A couple weeks ago someone posted an older Yamaha XS400 for $600.00.
A one owner bike with a mere 2784 original miles on it. The down side was that it has sat dormant for many years with a couple gallons of stale gasoline in the tank.
UPDATE: The oil filter bolt / pressure tube removal ended up being an "afternoon project"....as it was REALLY "nature welded" into the engine block. I fit the proper 12 MM "six sided" spanner wrench first off.....then went to a six sided 12 MM socket.....then to a twelve sided 12 MM socket....all slipped while attempting to loosen bolt. In desperation, I "drove" a slightly smaller 7/16" twelve sided socket on the bolt but it slipped also. Then I used a tiny Dremel Cut-off wheel and cut the mangled bolt head off....then drilled a small hole in center of bolt. Three different sized screw extractors were then used in an attempt to loosen the bolt. All simply slipped and gouged out more metal. Finally decided to attempt removal with a cold chisel / hammer. Used a "miter" type Dremel Bit and enlarged the hole, then cut slots in the perimeter so I could use a chisel. Finally was able to "break" the damned thing loose with the chisel. Took about 3 hours total to remove it, but no collateral damage....yay!
The new oil filter bolt / pressure tube is a Yamaha OEM bolt. The replacement uses a larger 17 MM bolt head, rather than the little 12 MM head. I used a bit of "anti-seize" on the threads and did not over tighten.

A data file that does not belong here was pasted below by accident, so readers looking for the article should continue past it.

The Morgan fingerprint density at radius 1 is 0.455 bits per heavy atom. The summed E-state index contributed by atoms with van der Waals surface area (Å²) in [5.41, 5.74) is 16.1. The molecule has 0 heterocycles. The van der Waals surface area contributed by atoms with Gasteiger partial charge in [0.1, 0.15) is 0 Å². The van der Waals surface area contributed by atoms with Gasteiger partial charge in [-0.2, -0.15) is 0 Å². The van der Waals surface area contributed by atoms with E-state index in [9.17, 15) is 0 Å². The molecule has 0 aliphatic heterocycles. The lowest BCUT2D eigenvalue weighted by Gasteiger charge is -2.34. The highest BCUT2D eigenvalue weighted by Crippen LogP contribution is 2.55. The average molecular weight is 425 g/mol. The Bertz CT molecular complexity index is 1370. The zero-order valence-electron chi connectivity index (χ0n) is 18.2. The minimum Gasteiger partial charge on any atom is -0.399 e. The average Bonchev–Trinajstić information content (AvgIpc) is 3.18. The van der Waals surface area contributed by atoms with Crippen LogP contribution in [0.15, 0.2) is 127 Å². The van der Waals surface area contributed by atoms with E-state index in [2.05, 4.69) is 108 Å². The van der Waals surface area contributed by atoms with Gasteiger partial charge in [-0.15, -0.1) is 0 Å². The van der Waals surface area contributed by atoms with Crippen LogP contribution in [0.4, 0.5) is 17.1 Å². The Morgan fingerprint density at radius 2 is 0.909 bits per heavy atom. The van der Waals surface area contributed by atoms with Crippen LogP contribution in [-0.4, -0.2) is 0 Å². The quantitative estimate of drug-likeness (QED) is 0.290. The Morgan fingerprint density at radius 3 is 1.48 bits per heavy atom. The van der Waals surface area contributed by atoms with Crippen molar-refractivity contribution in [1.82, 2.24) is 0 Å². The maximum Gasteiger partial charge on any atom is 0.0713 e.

I rode the bike in the neighborhood a few miles and eventually had a flooding issue with the left carburetor. ...Pulling it apart I found one of the float bulbs full of gas. The solder on a seam must have breached when heating the float pins. Rather than screw with it any longer, I ordered one new float assembly and two new needle valves / seats. Carb removal is now a 15 minute process (practice makes perfect) so no big deal.
Ended up using Apple Cider Vinegar for 5 more days to de-rust the fuel tank. The rust vanished after that time frame. I flushed the tank well, then added some baking soda / water to neutralize. Then added some "Marvel Mystery Oil" and sloshed around. Tank interior came out looking good. I installed an in line fuel filter for insurance to catch any rust remnants which might surface.
This Model Yamaha used a "vacuum operated" fuel tank petcock. These type do not have an "OFF" position, but rather are supposed to shut automatically when engine vacuum ceases. I've had a few of these over the years and without exception, with age, none of them have worked properly. This one is the same, so I added an additional "in line" petcock I had laying around for insurance. I found an exact configuration petcock on eBay, without the vacuum assembly, so maybe I'll buy one at some point.
Done for now.....used some light de-greaser in all hard to access spots and gave the bike a good cleaning. The little windscreen which was on the bike did not fit well so I removed it. I decided to fit it to my /5 BMW.